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auntieannie

auntieannie

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Remembering the Music, Forgetting the Words: Travels with Mom in the Land of Dementia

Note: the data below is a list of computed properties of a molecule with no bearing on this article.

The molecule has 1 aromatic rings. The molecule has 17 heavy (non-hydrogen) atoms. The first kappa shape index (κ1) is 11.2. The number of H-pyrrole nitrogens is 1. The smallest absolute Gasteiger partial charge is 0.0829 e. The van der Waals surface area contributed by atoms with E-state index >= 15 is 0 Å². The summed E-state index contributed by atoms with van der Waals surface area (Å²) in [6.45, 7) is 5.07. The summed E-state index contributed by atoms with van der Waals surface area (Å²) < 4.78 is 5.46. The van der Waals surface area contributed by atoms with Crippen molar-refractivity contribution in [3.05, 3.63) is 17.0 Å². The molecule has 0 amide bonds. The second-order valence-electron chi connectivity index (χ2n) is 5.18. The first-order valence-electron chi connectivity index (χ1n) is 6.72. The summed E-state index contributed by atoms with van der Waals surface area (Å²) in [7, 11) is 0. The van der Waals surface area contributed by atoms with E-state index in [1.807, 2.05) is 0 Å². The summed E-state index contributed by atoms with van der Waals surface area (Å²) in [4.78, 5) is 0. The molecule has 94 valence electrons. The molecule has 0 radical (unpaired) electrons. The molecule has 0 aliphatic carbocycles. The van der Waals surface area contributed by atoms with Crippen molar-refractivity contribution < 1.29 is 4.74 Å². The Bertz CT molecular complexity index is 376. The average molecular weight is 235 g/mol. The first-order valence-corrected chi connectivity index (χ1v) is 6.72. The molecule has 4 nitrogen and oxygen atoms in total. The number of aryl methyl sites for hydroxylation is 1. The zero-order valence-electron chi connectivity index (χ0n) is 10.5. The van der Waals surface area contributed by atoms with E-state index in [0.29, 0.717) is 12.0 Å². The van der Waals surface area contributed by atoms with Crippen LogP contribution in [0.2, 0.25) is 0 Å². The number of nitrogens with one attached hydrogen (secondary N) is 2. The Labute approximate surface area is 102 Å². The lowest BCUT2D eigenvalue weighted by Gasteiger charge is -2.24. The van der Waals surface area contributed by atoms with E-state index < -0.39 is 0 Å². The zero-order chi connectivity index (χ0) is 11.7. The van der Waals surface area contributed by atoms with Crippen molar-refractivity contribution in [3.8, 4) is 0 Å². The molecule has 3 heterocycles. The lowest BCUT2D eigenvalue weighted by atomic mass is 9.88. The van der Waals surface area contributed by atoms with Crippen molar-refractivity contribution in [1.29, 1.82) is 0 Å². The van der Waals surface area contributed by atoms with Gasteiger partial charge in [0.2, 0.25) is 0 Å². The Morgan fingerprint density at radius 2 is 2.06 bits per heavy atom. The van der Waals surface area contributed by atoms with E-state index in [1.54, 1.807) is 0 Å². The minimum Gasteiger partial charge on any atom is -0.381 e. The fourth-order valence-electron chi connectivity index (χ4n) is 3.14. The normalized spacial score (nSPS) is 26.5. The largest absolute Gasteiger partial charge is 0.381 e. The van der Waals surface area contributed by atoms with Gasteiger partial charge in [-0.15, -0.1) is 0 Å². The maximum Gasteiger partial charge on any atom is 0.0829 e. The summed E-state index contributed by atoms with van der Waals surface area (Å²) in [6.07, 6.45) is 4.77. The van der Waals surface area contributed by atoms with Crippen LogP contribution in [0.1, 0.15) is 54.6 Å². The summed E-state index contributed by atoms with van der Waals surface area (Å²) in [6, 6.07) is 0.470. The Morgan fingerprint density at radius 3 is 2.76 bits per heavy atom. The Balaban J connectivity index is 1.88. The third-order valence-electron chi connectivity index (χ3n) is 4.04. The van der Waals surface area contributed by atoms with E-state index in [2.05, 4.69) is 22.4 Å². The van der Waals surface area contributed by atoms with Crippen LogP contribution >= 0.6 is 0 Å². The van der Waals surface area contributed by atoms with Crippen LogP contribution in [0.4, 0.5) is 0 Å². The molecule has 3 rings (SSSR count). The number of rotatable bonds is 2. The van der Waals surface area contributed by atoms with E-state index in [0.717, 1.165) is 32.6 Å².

Remembering the Music, Forgetting the Words: Travels with Mom in the Land of Dementia - Kate Whouley Beautifully written, thoughtful memoir of an adult daughter (only child, single, self-employed) helping her mother through the various stages of Alzheimer's. Interwoven with the author's own experience of playing the flute all of her life. "If there had been a int of apology or defensiveness in my mother's tone, I might have been prepared for what I saw when she took off her sneakers. But she was matter-of-fate, and I thought it best to hold that tone as I caught the first sight of her overgrown toenails, inches too long, curving around her toes. How long, I wondered, has it been since her nails were clipped? ..."Let's begin with a good washing," I suggested. ...I channeled some other version of myself, detached, neutral. But I felt emotionally devastated. In baring her feet to me, my mother seemed to be confirming my worst fears. My mind and my heart were racing, but my hands moved in comforting motions and my face revealed, I am pretty sure, nothing to my mother. My poor, poor mother. ..."Your nails are kind of long," I said, Mistress of Understatement. "This may take a while. I'm going to wrap one foot up so you don't get cold while I work on the other.""Whatever you think." My other, relaxing into her mini foot spa, was agreeable. I considered the possibility that this situation might require professional intervention. I was afraid her nails might not fit under my clipper or that they might be too hard and resist cutting. I was worried that I might hurt my mother. But I forged ahead, making several passes on each toenail, and in about twenty minutes my mother's feet were in good shape. I suggested another quick footbath, applied more moisturizer, and pulled clean socks onto my mother's feet. "How much do you charge for that?" she asked me.p. 74-75An email from the geriatric care manager after her mother has moved into an assisted living facility. "Just a brief note to let you know I looked in on your mom a few times yesterday. She most definitely remembered me, and though there was a bit of sarcasm in her voice about not wanting to be at Sunrise, each time I saw her, she was well engaged in socializing with Marilyn and some of the other ladies. When she mentioned to them that she didn't like that her family just put her things in a truck and brought her to Sunrise, they all laughed and one of them said, "How else do you think they would have gotten you to come? You'll get it over, dear. This will become like home to you very soon." Being able to discuss how she feels with her peers and getting such positive feedback from them will help ease her transition. The constant availability of coffee right outside her door doesn't hurt either. Now if she can just curb the cigarette smoking, all else will fall in place. I'm relieved to hear that contrary to my mother's own assessment of the situation, she is socializing and making friends. But the combination of guilt and regret and sadness and just sheer worry for my mother's well-being renders me sleepless again tonight. In what might be a perverse act of self-preservation, my worries crystallize into one single concern: what if my mother goes out for an evening cigarette and gets locked out?" p. 118"My mother will continue to complain about being in prison. She will continue to ask for her car. She will continue to be angry with me for "sending" her to Sunrise. I will visit her at least once a week, and we will develop a ritual of supply runs to CVS, where my mother stocks up on snacks, buys the occasional greeting card, surveys the lipsticks and nail polishes, and always buys a carton of Benson & Hedges Lights. We will eat out, mostly at the Ninety Nine Restaurant, where, after scanning the menu, my mother will ask me, "What do I like?" p. 120"You and your mother are so close," people have said to me, presumably basing this observation on the fact that I have not abandoned her to danger and confusion, that I have cared for her and protected her from harm. In fact, our relationship -- complex and not always easy -- has never been what I would call close. For a good portion of my childhood, my mother was barely there -- distracted by disappointment and the demands of a volatile second husband, finding solace and her identity in her work outside the home. For most of my twenties and a good chunk of my thirties, I found myself at odds with my mother. She was often critical, sarcastic, and sometimes just plain mean. I felt as though I needed to shield myself, sharing less and less of my life with her. She met my retreat with repeated advances. She was capable of kind words, but more often called on her verbal prowess to fashion creative, biting remarks. ...I am not caring for my mother because we are in a close, enviable harmony. No. In choosing now to care for my mother, I am choosing to do what I hope some kindhearted person might someday do for me. It is less about the fact that my mother is my mother -- in truth, forgetting our long history makes it easier for me to relate to her -- and more about the fact that my mother is a fellow human being in need of my help." p.125-126"Alzheimer's has been called "the long goodbye," because you lose the person little by little over a period of years. Only months ago, I thought that was awful, tragic. But now I am beginning to believe there is new possibility even in the midst of loss. In forgetting, we are offered an opportunity to forgive. Everything that's old is new again. And everything that's news -- on the good days -- reminds us only of this: we are human, we are dear to each other, and we are here, now." p. 130"Almost everything about my mother's illness, I am learning, has a circular quality to it. Forgetting, reminding, remembering, forgetting. I experience the circularity not only in conversations with my mother now, but also in her actions and reactions, her mood and her manner. When I visit, she is at first happy to see me. She likes to show me off to her friends. "This is my daughter," she says. My presence elevates her status among the ladies whose daughters are not in evidence. While we run errands or go shopping, she is content, though she tires quickly and cannot bear weight on her hip for too long. Over dinner she often complains about her living situation, but I can usually redirect the conversation to more pleasant topics. But in the car on the way back to Sunrise, she grows angry with me. "You can't imagine what it's like living at that place!"Sometimes my mother warms again before we say our goodbyes. Sometimes she does not. Either way, I leave Sunrise feeling worn down, sad, inadequate, and exhausted. "I know I can't expect appreciation, but it would be nice to feel like my mother isn't eternally mad at me."Suzanne [geriatric care manager] reminds me of something we have discussed before. "Alzheimer's patents are constantly frustrated. And afraid. In the stage that your mother is in, it's not uncommon for the patient to blame everything and everybody around her for all the things that just don't make sense anymore. If your mother admitted the trouble was with her own mind -- even if she could figure that out or remember that it was true -- it would be way too scary. So she makes it your fault. You are like the lightning rod for your mother's anger. And there's a lot of history between you. That influences how she acts and how she feels around you. And how you act and feel too." ..."Think of it in a different way. You have always been the one constant in your mother's life. She loves you, and she knows that you love her. When you're there, she feels safe -- safe enough to be angry." p.142-144"As much as I appreciate Suzanne's moral support, her understanding and knowing ways with me, what I like best about Suzanne is that she likes my mother. She is developing a relationship with a woman she calls Anne, a person who is not only my mother, not only a patient with diminished capacities, but a woman with a personality as large as life, a still-quick wit, and hard-to-resist rebellious streak. When she speaks of my mother, Suzanne speaks with a growing fondness, a tenderness. At the same time, she remains matter-of-fact about my mother's memory loss and understands her limitations. And she isn't afraid to step into the fray." p. 147"The cycle of repetition has the capacity to make me crazy -- and it often does. But I've discovered recently that when I relax into it -- cycle and recycle, repeat, respond, repeat -- I understand that there is comfort in the repetition. I've learned, for example, that if my mother initiates the repeat conversation, she is truly interested in the subject or has something she wants me to know. Today I am learning that laughter is always worth repeating. As we eat our dinner out and I get Mom resettled into her room, I become my mother: telling and retelling the same story, relishing the joy she experiences when she realizes how clever she is. We laugh. And we laugh again." p. 153"The first episode seemed to last an eternity. Even when the intensity decreased, I remained anxious and wakeful till dawn. A week or so later, I had another -- again, without warning, this time in daylight. I did some research and confirmed that I was experiencing classic panic attacks. I wasn't willing to share that with the world -- not only because I felt embarrassed, but because even talking about anxiety can make you feel anxious. But I told Tina [very close friend] what was happening, and I was surprised to hear that she had her own experiences with anxiety. So did Suzanne [geriatric care manager], who suggested, among other things that I change the radio station if I felt an attack coming on while I am driving. "Do any small thing that makes you feel like you have control."I felt comforted to learn that people I knew had experienced this level of anxiety. Tina told me I could call her anytime I felt the panic rising. "Sometimes it just helps if you can hear another voice besides the ones inside your head that is making you freak out."My friend Harry -- kind, empathic, with an ever-mordant wit -- told me, "To be honest, Kate, I'm just surprised that it's taken you this long to feel anxious." The panic, and especially its timing, may be irrational, he seemed to be saying, but the ongoing stress in my life -- that is real." p. 163-164"Comparing her living situation with her brother's and sister's is a new variation on an old theme -- one that I thought we had retired months ago. But here we are -- back to square zero, all good feelings vanished. She cycles and recycles. I count ten repetitions -- almost word-for-word. I keep my cool, play my role in this emotionally fraught call-and-response. In an effort at distance, I consider that my mother can still string the words together so well -- the path of least resistance -- and yet have no awareness she is repeating herself. Alzheimer's patients tend to lose vocabulary as the disease progresses. My mother, thanks perhaps to a lifetime of reading and writing and teaching, still holds on to most of her words and invents new ones for those she has lost -- even as her memory grows increasingly unreliable." p. 171-172"I've decides, in the one and 1/8th rehearsal I've attended for this concert, that I am a rehearsal kind of woman. I like the process of coming to understand the music, hearing the other instruments, the melodies and countermelodies, the supporting bass line. Understanding, on a level that is not easy to explain, how my part fits in. I'll be playing this Sunday's concert on two run-throughs. Part of me thinks I was insane to agree to do it. The other part of me is grooving on the challenge. It's the latter part of me -- in music and in life -- that routinely gets me in trouble." p. 182"Memory is overrated. What is important in my mother's life, and in the time I spend with her, is that we have those moments. I can string them together into memory, and she cannot. But what I believe -- what I have to believe -- is that the quality of those moments matters, if only in the moment. She may not remember what we had for supper or what we talked about while waiting for the food to arrive. But she enjoys the meal; she revels in the conversation. She will eat the ice cream for dessert with unabashed enthusiasm. And the next day she will say to Suzanne, "I haven't seen Kate in weeks. She's off on a job in California."This longer bothers me. I no longer feel the need to prod my mother's memory, to remind her, to prove that I am a dutiful daughter. I've learned to live life with my mother her way, moment to moment. Of course, I still think and plan as best I can for her future -- and I feel compelled, still, to worry over it, especially late at nigh. But when I am with my mother, it's like I am with the music. I am there, present and attuned. Mindful of the moment now, and yet mindless as the moment, passing, becomes past." p. 186-187"My mother is dying. It could be weeks, but not months. She was released to rehab, but she will not be rehabilitated. As I watch her, fitful in her half-sleep, I am adapting, yet again, to this new reality. AS much as I want her to sit up in bed and ask for a Boost, I understand that three Boosts a day will not save my mother's life. Her kidneys have shut down. Her other organs will soon follow. And there will be no medical interventions on her behalf. In my capacity as my mother's health care proxy, I've signed a Do Not Hospitalize order and a Do Not Resuscitate order -- the third one this year." p. 206